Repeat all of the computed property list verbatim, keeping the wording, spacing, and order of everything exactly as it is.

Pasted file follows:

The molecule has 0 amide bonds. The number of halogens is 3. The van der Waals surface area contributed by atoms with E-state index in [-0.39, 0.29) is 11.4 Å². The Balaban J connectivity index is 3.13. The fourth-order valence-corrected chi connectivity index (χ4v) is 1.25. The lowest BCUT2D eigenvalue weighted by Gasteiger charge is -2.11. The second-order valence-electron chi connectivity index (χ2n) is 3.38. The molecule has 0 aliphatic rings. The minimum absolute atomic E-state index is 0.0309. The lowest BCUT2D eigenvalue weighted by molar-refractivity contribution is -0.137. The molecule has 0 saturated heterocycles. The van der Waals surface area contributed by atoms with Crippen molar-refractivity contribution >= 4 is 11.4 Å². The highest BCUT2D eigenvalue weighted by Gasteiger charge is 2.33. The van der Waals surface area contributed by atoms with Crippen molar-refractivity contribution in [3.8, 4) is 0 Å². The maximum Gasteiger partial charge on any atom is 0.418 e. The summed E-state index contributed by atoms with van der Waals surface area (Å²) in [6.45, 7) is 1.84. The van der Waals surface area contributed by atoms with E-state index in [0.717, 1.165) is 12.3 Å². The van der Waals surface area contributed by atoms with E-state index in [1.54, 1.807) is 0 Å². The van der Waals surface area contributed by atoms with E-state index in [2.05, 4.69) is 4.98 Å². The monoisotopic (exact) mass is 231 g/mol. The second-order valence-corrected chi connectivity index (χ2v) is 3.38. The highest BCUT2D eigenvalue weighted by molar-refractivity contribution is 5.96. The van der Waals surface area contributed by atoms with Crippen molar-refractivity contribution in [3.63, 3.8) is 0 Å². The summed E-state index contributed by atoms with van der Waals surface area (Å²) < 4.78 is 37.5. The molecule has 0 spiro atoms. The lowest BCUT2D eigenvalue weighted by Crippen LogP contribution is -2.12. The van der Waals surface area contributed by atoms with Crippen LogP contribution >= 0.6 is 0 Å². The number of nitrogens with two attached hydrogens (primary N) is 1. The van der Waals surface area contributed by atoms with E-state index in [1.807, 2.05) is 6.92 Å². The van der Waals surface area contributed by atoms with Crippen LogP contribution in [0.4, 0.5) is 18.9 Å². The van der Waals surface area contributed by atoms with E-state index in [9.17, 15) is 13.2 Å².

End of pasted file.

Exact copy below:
The molecule has 0 amide bonds. The number of halogens is 3. The van der Waals surface area contributed by atoms with E-state index in [-0.39, 0.29) is 11.4 Å². The Balaban J connectivity index is 3.13. The fourth-order valence-corrected chi connectivity index (χ4v) is 1.25. The lowest BCUT2D eigenvalue weighted by Gasteiger charge is -2.11. The second-order valence-electron chi connectivity index (χ2n) is 3.38. The molecule has 0 aliphatic rings. The minimum absolute atomic E-state index is 0.0309. The lowest BCUT2D eigenvalue weighted by molar-refractivity contribution is -0.137. The molecule has 0 saturated heterocycles. The van der Waals surface area contributed by atoms with Crippen molar-refractivity contribution >= 4 is 11.4 Å². The highest BCUT2D eigenvalue weighted by Gasteiger charge is 2.33. The van der Waals surface area contributed by atoms with Crippen molar-refractivity contribution in [3.8, 4) is 0 Å². The maximum Gasteiger partial charge on any atom is 0.418 e. The summed E-state index contributed by atoms with van der Waals surface area (Å²) in [6.45, 7) is 1.84. The van der Waals surface area contributed by atoms with E-state index in [0.717, 1.165) is 12.3 Å². The van der Waals surface area contributed by atoms with E-state index in [1.54, 1.807) is 0 Å². The van der Waals surface area contributed by atoms with E-state index in [2.05, 4.69) is 4.98 Å². The monoisotopic (exact) mass is 231 g/mol. The second-order valence-corrected chi connectivity index (χ2v) is 3.38. The highest BCUT2D eigenvalue weighted by molar-refractivity contribution is 5.96. The van der Waals surface area contributed by atoms with Crippen molar-refractivity contribution in [3.63, 3.8) is 0 Å². The summed E-state index contributed by atoms with van der Waals surface area (Å²) < 4.78 is 37.5. The molecule has 0 spiro atoms. The lowest BCUT2D eigenvalue weighted by Crippen LogP contribution is -2.12. The van der Waals surface area contributed by atoms with Crippen LogP contribution >= 0.6 is 0 Å². The number of nitrogens with two attached hydrogens (primary N) is 1. The van der Waals surface area contributed by atoms with E-state index in [1.807, 2.05) is 6.92 Å². The van der Waals surface area contributed by atoms with Crippen LogP contribution in [0.4, 0.5) is 18.9 Å². The van der Waals surface area contributed by atoms with E-state index in [9.17, 15) is 13.2 Å².